I've been following the Modern Monetary Theory debate for about 18 months, and I'm largely a convert: governments spend money into existence and tax it out of existence, and government deficit spending is only inflationary if it's bidding against the private sector for goods or services, which means that the government could guarantee every unemployed person a job (say, working on the Green New Deal), and which also means that every unemployed person and every unfilled social services role is a political choice, not an economic necessity. Read the rest
In my latest podcast (MP3), I read my essay "Interoperability and Privacy: Squaring the Circle, published today on EFF's Deeplinks; it's another in the series of "adversarial interoperability" explainers, this one focused on how privacy and adversarial interoperability relate to each other. Read the rest
In my latest podcast (MP3), I read my essay "IBM PC Compatible": how adversarial interoperability saved PCs from monopolization, published today on EFF's Deeplinks; it's another installment in my series about "adversarial interoperability," and the role it has historically played in keeping tech open and competitive. This time, I relate the origin story of the "PC compatible" computer, with help from Tom Jennings (inventor of FidoNet!) who played a key role in the story. Read the rest
In my latest podcast (MP3), I read my essay Adblocking: How About Nah?, published last week on EFF's Deeplinks; it's the latest installment in my series about "adversarial interoperability," and the role it has historically played in keeping tech open and competitive, and how that role is changing now that yesterday's scrappy startups have become today's bloated incumbents, determined to prevent anyone from disrupting them they way they disrupted tech in their early days.
At the height of the pop-up wars, it seemed like there was no end in sight: the future of the Web would be one where humans adapted to pop-ups, then pop-ups found new, obnoxious ways to command humans' attention, which would wane, until pop-ups got even more obnoxious.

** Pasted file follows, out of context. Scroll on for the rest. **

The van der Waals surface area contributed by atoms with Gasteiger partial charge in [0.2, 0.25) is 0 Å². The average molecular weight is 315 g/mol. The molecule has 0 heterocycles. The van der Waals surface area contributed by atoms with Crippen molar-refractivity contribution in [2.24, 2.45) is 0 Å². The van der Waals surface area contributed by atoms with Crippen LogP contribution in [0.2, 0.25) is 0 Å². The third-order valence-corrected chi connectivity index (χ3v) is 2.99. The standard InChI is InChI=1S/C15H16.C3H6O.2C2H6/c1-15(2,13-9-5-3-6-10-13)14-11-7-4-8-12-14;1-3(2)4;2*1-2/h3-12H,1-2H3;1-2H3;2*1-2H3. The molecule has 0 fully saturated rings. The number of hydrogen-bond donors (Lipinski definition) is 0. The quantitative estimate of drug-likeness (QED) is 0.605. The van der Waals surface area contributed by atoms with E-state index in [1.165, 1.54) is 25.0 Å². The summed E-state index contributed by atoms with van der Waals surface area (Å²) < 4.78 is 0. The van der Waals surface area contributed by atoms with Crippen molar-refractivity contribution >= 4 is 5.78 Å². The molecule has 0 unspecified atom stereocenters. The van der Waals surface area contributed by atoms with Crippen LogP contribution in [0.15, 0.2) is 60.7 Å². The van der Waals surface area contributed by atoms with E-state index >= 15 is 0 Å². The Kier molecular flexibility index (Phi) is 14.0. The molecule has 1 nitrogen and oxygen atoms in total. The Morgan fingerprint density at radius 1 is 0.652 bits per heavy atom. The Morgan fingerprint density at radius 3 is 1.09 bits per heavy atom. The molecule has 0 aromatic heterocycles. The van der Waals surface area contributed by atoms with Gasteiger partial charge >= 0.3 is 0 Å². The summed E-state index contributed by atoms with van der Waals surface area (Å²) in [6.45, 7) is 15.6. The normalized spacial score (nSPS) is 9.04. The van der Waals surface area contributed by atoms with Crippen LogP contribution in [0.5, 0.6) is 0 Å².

But that's not how it happened. Instead, browser vendors (beginning with Opera) started to ship on-by-default pop-up blockers. What's more, users—who hated pop-up ads—started to choose browsers that blocked pop-ups, marginalizing holdouts like Microsoft's Internet Explorer, until they, too, added pop-up blockers.
Chances are, those blockers are in your browser today. But here's a funny thing: if you turn them off, you won't see a million pop-up ads that have been lurking unseen for all these years.
Because once pop-up ads became invisible by default to an ever-larger swathe of Internet users, advertisers stopped demanding that publishers serve pop-up ads. The point of pop-ups was to get people's attention, but something that is never seen in the first place can't possibly do that.
In my latest podcast (MP3), I read my essay SAMBA versus SMB: Adversarial Interoperability is Judo for Network Effects, published last week on EFF's Deeplinks; it's a furhter exploration of the idea of "adversarial interoperability" and the role it has played in fighting monopolies and preserving competition, and how we could use it to restore competition today. Read the rest
Everyone in the tech world claims to love interoperability—the technical ability to plug one product or service into another product or service—but interoperability covers a lot of territory, and depending on what's meant by interoperability, it can do a lot, a little, or nothing at all to protect users, innovation and fairness.
Let's start with a taxonomy of interoperability: Read the rest
Hearthcabinet's "Ventless Fireplaces" use "pre-filled alcohol gel cartridges" -- that is, proprietary logs. When Drew quizzed the company's reps about this on Facebook, they danced around the question, but yeah, it's proprietary logs all right. The company notes that the design is patented (the founder, a product liability attorney named Michael Weinberger, has many related patents) so presumably this is the firm's primary method to prevent third-party log makers or log refillers. From what I can tell, there aren't any digital countermeasures that would allow the manufacturers to invoke other anti-adversarial interoperability measures like the Computer Fraud and Abuse Act or Section 1201 of the Digital Millennium Copyright Act. And as clever as the design may be, it is yet another example of the rising tide of proprietary, single-use consumables, from Juicero juicers (RIP) to proprietary coffee pods. 8-packs of replacement logs sell for $80-$93with options for "unscented, vanilla, pine and cinnamon." (Image: Hearthcabinet) Read the rest
I'm all for making Big Tech small again and fixing the internet so that it's not just five giant websites filled with screenshots from the other four, not to mention doing something about market dominance, corporate bullying, rampant privacy invasions and so on. Read the rest
After Lenovo bought out IBM's Thinkpad business, they began to tinker with the classic and famously immutable laptop designs: in small ways at first, and then in much larger ones. I buy a new Thinkpad every year (I promised myself a new laptop every year as a dividend from the savings when I stopped smoking) and the first decade's worth were practically perfect: they ran various GNU/Linux flavors without a hitch, the hard-drives were swappable in two minutes by removing a single screw, and the keyboard could be replaced without any tools in less than a minute. Read the rest